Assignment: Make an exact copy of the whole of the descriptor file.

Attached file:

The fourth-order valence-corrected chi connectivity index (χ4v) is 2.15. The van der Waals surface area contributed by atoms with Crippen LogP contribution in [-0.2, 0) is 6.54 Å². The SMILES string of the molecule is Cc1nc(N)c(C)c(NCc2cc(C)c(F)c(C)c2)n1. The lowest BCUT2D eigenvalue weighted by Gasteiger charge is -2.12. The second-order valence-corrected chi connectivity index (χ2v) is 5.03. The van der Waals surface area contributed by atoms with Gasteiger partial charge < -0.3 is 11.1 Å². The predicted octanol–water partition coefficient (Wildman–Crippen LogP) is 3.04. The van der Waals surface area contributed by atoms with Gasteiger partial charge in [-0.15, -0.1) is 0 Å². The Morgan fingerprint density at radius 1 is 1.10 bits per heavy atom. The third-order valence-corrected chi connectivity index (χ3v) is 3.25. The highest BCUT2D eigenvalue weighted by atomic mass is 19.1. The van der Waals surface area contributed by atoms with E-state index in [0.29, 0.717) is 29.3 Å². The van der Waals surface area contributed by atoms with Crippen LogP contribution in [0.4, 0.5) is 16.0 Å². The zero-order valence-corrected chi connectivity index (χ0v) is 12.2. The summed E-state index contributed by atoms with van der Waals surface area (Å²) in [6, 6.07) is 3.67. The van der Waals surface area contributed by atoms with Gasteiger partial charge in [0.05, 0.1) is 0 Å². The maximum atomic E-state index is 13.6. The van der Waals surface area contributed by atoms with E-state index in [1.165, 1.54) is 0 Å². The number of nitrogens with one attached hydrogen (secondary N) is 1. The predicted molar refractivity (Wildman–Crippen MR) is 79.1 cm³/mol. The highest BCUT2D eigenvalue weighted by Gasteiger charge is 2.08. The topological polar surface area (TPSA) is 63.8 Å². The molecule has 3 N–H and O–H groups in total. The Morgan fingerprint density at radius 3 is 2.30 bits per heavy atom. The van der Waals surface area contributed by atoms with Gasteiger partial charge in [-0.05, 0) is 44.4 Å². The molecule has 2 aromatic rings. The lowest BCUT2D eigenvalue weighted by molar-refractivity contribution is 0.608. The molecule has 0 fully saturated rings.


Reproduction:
The fourth-order valence-corrected chi connectivity index (χ4v) is 2.15. The van der Waals surface area contributed by atoms with Crippen LogP contribution in [-0.2, 0) is 6.54 Å². The SMILES string of the molecule is Cc1nc(N)c(C)c(NCc2cc(C)c(F)c(C)c2)n1. The lowest BCUT2D eigenvalue weighted by Gasteiger charge is -2.12. The second-order valence-corrected chi connectivity index (χ2v) is 5.03. The van der Waals surface area contributed by atoms with Gasteiger partial charge < -0.3 is 11.1 Å². The predicted octanol–water partition coefficient (Wildman–Crippen LogP) is 3.04. The van der Waals surface area contributed by atoms with Gasteiger partial charge in [-0.15, -0.1) is 0 Å². The Morgan fingerprint density at radius 1 is 1.10 bits per heavy atom. The third-order valence-corrected chi connectivity index (χ3v) is 3.25. The highest BCUT2D eigenvalue weighted by atomic mass is 19.1. The van der Waals surface area contributed by atoms with E-state index in [0.29, 0.717) is 29.3 Å². The van der Waals surface area contributed by atoms with Crippen LogP contribution in [0.4, 0.5) is 16.0 Å². The zero-order valence-corrected chi connectivity index (χ0v) is 12.2. The summed E-state index contributed by atoms with van der Waals surface area (Å²) in [6, 6.07) is 3.67. The van der Waals surface area contributed by atoms with Gasteiger partial charge in [0.05, 0.1) is 0 Å². The maximum atomic E-state index is 13.6. The van der Waals surface area contributed by atoms with E-state index in [1.165, 1.54) is 0 Å². The number of nitrogens with one attached hydrogen (secondary N) is 1. The predicted molar refractivity (Wildman–Crippen MR) is 79.1 cm³/mol. The highest BCUT2D eigenvalue weighted by Gasteiger charge is 2.08. The topological polar surface area (TPSA) is 63.8 Å². The molecule has 3 N–H and O–H groups in total. The Morgan fingerprint density at radius 3 is 2.30 bits per heavy atom. The van der Waals surface area contributed by atoms with Gasteiger partial charge in [-0.05, 0) is 44.4 Å². The molecule has 2 aromatic rings. The lowest BCUT2D eigenvalue weighted by molar-refractivity contribution is 0.608. The molecule has 0 fully saturated rings.